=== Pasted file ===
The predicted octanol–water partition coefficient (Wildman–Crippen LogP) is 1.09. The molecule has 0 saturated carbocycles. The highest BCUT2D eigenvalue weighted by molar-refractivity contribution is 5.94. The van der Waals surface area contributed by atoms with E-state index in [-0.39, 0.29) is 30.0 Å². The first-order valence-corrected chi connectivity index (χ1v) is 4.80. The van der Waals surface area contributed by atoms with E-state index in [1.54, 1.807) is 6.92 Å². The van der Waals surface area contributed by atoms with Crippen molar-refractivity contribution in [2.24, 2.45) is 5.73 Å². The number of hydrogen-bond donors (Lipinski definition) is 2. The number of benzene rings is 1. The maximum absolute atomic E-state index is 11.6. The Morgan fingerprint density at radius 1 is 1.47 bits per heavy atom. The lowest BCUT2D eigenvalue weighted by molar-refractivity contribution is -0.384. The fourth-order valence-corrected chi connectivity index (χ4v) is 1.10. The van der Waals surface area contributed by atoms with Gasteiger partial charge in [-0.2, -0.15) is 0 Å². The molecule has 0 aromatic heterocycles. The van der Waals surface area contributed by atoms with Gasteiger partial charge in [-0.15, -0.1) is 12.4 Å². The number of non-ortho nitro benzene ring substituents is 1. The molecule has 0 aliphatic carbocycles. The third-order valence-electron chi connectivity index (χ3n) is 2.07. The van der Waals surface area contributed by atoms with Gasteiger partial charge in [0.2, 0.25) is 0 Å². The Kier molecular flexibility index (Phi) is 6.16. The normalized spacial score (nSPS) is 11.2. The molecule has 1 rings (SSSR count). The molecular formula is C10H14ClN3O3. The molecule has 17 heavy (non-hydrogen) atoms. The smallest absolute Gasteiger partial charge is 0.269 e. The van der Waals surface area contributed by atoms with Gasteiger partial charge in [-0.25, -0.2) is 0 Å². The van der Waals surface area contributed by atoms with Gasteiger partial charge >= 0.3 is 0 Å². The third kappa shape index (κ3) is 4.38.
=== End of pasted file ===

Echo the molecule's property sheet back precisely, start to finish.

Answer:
The predicted octanol–water partition coefficient (Wildman–Crippen LogP) is 1.09. The molecule has 0 saturated carbocycles. The highest BCUT2D eigenvalue weighted by molar-refractivity contribution is 5.94. The van der Waals surface area contributed by atoms with E-state index in [-0.39, 0.29) is 30.0 Å². The first-order valence-corrected chi connectivity index (χ1v) is 4.80. The van der Waals surface area contributed by atoms with E-state index in [1.54, 1.807) is 6.92 Å². The van der Waals surface area contributed by atoms with Crippen molar-refractivity contribution in [2.24, 2.45) is 5.73 Å². The number of hydrogen-bond donors (Lipinski definition) is 2. The number of benzene rings is 1. The maximum absolute atomic E-state index is 11.6. The Morgan fingerprint density at radius 1 is 1.47 bits per heavy atom. The lowest BCUT2D eigenvalue weighted by molar-refractivity contribution is -0.384. The fourth-order valence-corrected chi connectivity index (χ4v) is 1.10. The van der Waals surface area contributed by atoms with Gasteiger partial charge in [-0.2, -0.15) is 0 Å². The molecule has 0 aromatic heterocycles. The van der Waals surface area contributed by atoms with Gasteiger partial charge in [-0.15, -0.1) is 12.4 Å². The number of non-ortho nitro benzene ring substituents is 1. The molecule has 0 aliphatic carbocycles. The third-order valence-electron chi connectivity index (χ3n) is 2.07. The van der Waals surface area contributed by atoms with Gasteiger partial charge in [0.2, 0.25) is 0 Å². The Kier molecular flexibility index (Phi) is 6.16. The normalized spacial score (nSPS) is 11.2. The molecule has 1 rings (SSSR count). The molecular formula is C10H14ClN3O3. The molecule has 17 heavy (non-hydrogen) atoms. The smallest absolute Gasteiger partial charge is 0.269 e. The van der Waals surface area contributed by atoms with Gasteiger partial charge in [-0.25, -0.2) is 0 Å². The van der Waals surface area contributed by atoms with Gasteiger partial charge >= 0.3 is 0 Å². The third kappa shape index (κ3) is 4.38.